Another method is to compare the overall length of the horn to the overall length of the skull. On a big bull, they will be similar. The bases are another factor. If they look small they probably are. Don’t get caught out by small bases which seem to make the horns seem bigger. This is where the skull length comparison is great. The coat of a bull also helps to determine his age, a mature bull will have a mane (we’re talking winter hunting here) that will appear to reach back ¾ down his body. Long and pronounced dorsal stripes can be a good indicator too. I wouldn’t get too hung up on the colour of manes as an indicator. I’ve seen big bulls that were just completely black but for some people, a bull Tahr coat is the real trophy and there’s nothing wrong with that. In the spring and summer the coat doesn’t get in the way so it’s far easier to do a horn assessment.
A side view of the same bull. Note the heavy bases and again the mass before the taper begins.
A great comparison of three good bulls. 1 is a 12 3/4", 2 is a 14" and 3 is a 12 1/2". This shows how sweep and mass make all the difference in the overall length.
A young bull found in a avalanche. He had great lamb tips but you can see how small his bases are. He in only just over 10" but I think he could have grown into something great with those tips!
A 6 year old bull showing some sweep but with weak bases
A comparison between two 11 1/2 inch bulls. Bull 1 is has heavy bases but lacks any sweep. Bull 2 is the same one from the previous photo, Although it appears much smaller, the sweep made up length. The "two square method" shows these are small bulls. Both 5 years old.
If you combine all these factors and they are all there, you’re likely looking at a 13”+ bull. As with stags, you can get character trophy’s. A really old broomed bull with stacked growth rings is nearly as good and maybe more interesting than a really long one (exception being if its old and long!). One of the oldest bulls I have seen was 13 years old but only 11”. The difference to all the other 11” bulls that get shot is that the fella who shot it knew exactly what he had the rifle pointed at. A one horned bull is another example. I’ve seen a few of these and my guess is because they have taken a fall at some time in their life.
A typical herd bull of about 5years old
Those are the things I’m looking for when I’m after a trophy animal (for these three species anyway). It’s fair to say that after a while looking at any of these animals the old saying “you’ll know a big one when you see it” definitely applies. It is however important to remember that a trophy means different things to different people.
Stacked up age rings but not huge length, A real trophy. Credit Joseph Peter @ HardYards Hunting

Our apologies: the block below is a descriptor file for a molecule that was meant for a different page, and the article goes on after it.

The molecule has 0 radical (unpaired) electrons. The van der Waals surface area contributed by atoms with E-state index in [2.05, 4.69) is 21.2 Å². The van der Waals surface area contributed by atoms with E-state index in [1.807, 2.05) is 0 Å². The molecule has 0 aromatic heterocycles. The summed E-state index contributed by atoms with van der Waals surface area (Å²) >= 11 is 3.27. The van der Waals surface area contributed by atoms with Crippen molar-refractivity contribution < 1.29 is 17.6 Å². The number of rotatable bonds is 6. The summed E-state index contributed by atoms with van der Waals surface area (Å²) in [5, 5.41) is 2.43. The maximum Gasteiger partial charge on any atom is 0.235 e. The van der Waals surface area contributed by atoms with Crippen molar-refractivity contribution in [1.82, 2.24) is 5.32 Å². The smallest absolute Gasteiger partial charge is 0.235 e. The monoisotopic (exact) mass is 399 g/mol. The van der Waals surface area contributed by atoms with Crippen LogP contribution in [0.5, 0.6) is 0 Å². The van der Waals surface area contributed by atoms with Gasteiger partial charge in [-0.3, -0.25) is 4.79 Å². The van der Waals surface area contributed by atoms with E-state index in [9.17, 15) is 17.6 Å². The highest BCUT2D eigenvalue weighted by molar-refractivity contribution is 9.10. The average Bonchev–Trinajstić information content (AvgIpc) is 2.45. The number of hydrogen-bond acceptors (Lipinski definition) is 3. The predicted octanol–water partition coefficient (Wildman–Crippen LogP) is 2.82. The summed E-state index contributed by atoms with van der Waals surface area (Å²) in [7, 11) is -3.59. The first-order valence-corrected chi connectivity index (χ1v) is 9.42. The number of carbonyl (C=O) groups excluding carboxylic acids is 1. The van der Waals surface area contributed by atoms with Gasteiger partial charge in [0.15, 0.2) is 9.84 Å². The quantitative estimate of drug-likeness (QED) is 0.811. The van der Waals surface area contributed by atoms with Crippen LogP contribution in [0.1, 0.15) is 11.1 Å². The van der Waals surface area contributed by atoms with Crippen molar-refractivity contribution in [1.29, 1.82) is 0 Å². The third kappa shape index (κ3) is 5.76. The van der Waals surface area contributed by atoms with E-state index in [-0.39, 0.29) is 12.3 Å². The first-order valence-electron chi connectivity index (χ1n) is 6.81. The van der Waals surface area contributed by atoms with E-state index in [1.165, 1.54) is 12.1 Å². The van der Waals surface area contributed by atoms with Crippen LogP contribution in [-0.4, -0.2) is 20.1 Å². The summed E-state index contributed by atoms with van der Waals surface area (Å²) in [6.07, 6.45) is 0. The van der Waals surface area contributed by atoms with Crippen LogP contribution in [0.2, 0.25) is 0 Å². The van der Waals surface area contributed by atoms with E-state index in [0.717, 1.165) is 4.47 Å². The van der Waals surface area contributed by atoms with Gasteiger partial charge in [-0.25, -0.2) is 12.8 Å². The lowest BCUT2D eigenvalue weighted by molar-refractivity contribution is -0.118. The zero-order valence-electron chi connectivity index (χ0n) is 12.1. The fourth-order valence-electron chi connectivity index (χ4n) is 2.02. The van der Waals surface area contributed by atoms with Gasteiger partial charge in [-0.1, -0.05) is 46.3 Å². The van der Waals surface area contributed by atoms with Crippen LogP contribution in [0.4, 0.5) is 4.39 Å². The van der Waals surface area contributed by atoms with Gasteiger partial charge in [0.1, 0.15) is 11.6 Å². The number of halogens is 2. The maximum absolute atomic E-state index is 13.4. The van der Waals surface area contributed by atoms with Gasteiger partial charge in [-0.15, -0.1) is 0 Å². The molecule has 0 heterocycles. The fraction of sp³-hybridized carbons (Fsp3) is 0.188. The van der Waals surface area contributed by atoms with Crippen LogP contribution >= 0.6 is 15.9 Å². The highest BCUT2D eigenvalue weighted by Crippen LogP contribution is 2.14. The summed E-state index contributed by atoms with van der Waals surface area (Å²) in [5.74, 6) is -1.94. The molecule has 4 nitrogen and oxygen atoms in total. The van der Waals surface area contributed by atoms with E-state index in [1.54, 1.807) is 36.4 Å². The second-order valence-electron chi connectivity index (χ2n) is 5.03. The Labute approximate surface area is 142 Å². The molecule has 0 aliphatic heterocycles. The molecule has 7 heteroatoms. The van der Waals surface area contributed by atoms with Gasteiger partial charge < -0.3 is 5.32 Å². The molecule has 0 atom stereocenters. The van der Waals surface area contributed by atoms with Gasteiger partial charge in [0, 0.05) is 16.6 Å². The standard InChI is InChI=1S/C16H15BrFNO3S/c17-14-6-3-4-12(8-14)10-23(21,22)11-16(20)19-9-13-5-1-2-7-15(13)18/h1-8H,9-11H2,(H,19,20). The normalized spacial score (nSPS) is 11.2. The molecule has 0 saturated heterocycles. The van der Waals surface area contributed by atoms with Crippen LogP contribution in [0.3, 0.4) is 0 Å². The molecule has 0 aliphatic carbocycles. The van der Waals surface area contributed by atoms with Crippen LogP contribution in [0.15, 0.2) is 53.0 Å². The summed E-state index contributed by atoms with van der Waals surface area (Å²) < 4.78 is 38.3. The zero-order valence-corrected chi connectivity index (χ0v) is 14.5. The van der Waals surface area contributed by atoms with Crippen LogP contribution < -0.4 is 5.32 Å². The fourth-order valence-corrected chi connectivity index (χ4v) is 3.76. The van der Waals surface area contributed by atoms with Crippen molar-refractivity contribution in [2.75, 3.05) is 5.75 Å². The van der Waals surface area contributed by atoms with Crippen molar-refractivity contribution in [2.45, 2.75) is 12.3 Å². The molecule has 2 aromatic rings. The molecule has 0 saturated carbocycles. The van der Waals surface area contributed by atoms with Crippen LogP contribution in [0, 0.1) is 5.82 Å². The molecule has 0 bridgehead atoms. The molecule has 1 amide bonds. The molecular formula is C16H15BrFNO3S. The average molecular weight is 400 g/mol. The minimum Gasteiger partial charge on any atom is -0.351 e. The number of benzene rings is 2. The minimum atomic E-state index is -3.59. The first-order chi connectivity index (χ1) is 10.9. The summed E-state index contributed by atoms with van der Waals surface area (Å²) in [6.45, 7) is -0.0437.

The hunting resource that we have in New Zealand is pretty fantastic. There’s always people bagging the way our game animals are managed and to be honest, you could say many of them have suffered miss management. It’s easy to blame government agencies here and rightly so, but also some hunters are to blame too. The old “kiwi bomb up” often raises its ugly head. Everything gets shot, who cares what it is.
I recall a group of Tahr hunters I spoke to not so long ago. When I asked how they got on the response was “Na no good, didn’t see any good bulls.” I then asked if they shot anything. “Yea we shot 8 Bulls but nothing over 11 inches.” To say I was stunned was a bit of an understatement. How could you possibly expect to ever see a good bull if you are going to shoot all the immature ones? Time and time again it’s the same with hunts in the roar. Someone shoots a young six or an eight then complains they didn’t see a big one. They just won’t ever get big if you shoot them when they are immature! Things may change in terms of hunting and animal management in the near future so I look forward to seeing what happens. Getting into that topic is a whole other kettle of fish!
Dream bull taken by Alistair Scott and Corry Walker.
As hunters we all share a passion for the game we hunt. While we may have differing views, we all want a sustainable herd that allows us to go out and harvest what we are after whether that is a monster stag or a fat little yearling. If we all understand what others are after we can make sure we continue to see 40” stags, 14” bulls, 10” bucks and at the same time have freezers full of high quality meat. I recall a slogan of sorts from Cam Speedy “Let him grow, take the doe”. I think his game management presentation for the Sika Foundation is fantastic, it's also applicable to all out big game species. It talks about a variety of topics including how to manage animals in order to achieve specific herd characteristics and age classes, please check it out below.
That’s my 10 cents for now. I’m always keen to hear from people on how they go about assessing animals and anything about hunting in general so drop me a line if you want. In the meantime stay safe and hunt hard, just remember to assess your animal and let’s keep seeing those fantastic trophy photos!